My Over-delayed Chinese Mooncake Festival Post


Also referred to as the Mid-Autumn Festival, the Mooncake Festival marks the end of a good harvest season among the farmers.

The Chinese legal holiday is annually held on the fifteenth day of the eighth month in the Chinese calendar, which is about mid to late September on the Filipino date spread. This year, it was last September 13 14. Now you know why its an ‘over-delayed post.’ =) describes it as “…a date that parallels the autumn and spring Equinoxes of the solar calendar,” hence the reference to the ‘moon’ in the famous Chinese pastry of the festival – ‘Mooncake‘. The Chinese term is pronounced as “yuèbĭng” with a literal English translation of “Moon biscuit“. They are usually about the size of your palm and half way as thick. Dense-heavy and usually rounded, it can also come in squares. But then again, there are no square moons and you would not feel its ‘moon-ness’ while biting a chunk, right? At about Php 50 a piece, fillings vary from ordinary mongo to the premium lotus seed paste and almost always contain egg yolks symbolizing the full moon.

My Mooncake Festival

Although with Chinese roots, our extended family rarely celebrate this holiday nowadays having been dominated by the westernized younger generation (us). Nonetheless, as rare as catching a full moon on a stormy sky, we belatedly played the Mooncake Festival Dice Game characterized by a group of people surrounding a round table throwing 6 dice in a glass bowl, taking turns. Certain numeric and die-color combination results has corresponding values with all-four dice (all six dice has the mark of four red dots in each) as the highest.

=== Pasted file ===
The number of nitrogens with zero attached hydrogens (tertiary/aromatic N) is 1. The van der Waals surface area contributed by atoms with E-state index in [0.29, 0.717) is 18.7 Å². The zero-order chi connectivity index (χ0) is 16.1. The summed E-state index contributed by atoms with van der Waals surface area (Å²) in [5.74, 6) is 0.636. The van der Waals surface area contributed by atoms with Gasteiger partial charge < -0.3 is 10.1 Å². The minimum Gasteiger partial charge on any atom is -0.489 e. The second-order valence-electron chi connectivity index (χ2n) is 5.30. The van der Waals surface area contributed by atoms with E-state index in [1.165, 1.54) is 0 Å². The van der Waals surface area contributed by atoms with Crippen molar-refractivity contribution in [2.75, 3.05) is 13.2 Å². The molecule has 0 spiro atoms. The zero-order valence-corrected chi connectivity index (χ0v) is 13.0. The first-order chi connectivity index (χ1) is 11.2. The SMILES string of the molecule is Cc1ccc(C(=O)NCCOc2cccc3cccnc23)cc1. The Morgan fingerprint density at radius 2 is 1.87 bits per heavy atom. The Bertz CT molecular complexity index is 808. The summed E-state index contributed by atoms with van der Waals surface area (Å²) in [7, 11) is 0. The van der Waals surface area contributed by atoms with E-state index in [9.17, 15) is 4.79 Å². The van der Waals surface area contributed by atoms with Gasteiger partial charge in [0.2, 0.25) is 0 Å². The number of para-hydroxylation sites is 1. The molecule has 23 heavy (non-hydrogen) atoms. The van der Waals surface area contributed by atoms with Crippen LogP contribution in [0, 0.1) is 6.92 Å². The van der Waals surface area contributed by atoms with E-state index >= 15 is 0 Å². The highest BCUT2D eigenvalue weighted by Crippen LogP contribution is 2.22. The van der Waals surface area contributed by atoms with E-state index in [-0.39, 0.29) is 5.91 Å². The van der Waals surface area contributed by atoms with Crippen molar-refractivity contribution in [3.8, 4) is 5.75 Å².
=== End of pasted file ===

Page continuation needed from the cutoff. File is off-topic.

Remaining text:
Mooncake Festival Game
Mooncake Festival Dice Game

Prizes are traditionally mooncakes and hopia. More affluent families could give away ampao-s (cash in red envelope-s). But with today’s inflation spike in the Philippines and the US recession, hard life dictates settling for hopia (excuses). Hey, its the spirit of the festivity alright!? Mind you, they are expensive hopias. Anyway, we played the game after a filling meal in a new Chinese resto at the Trinoma Mall (of which I will feature soon in this blog).

Mooncake Festival Game
Mooncake Festival Game

Both children and adults enjoyed it! And we made sure the hopia source did NOT use ingredients having any connections to melamine. =) Cheers!

* Info & Mooncake image with reference to Wikipedia.

One thought on “My Over-delayed Chinese Mooncake Festival Post

  1. My Chinese college friends also told me about this love myth about the mooncake fest. Forgot how it goes, but I definetely enjoyed the mooncakes they gave me 🙂

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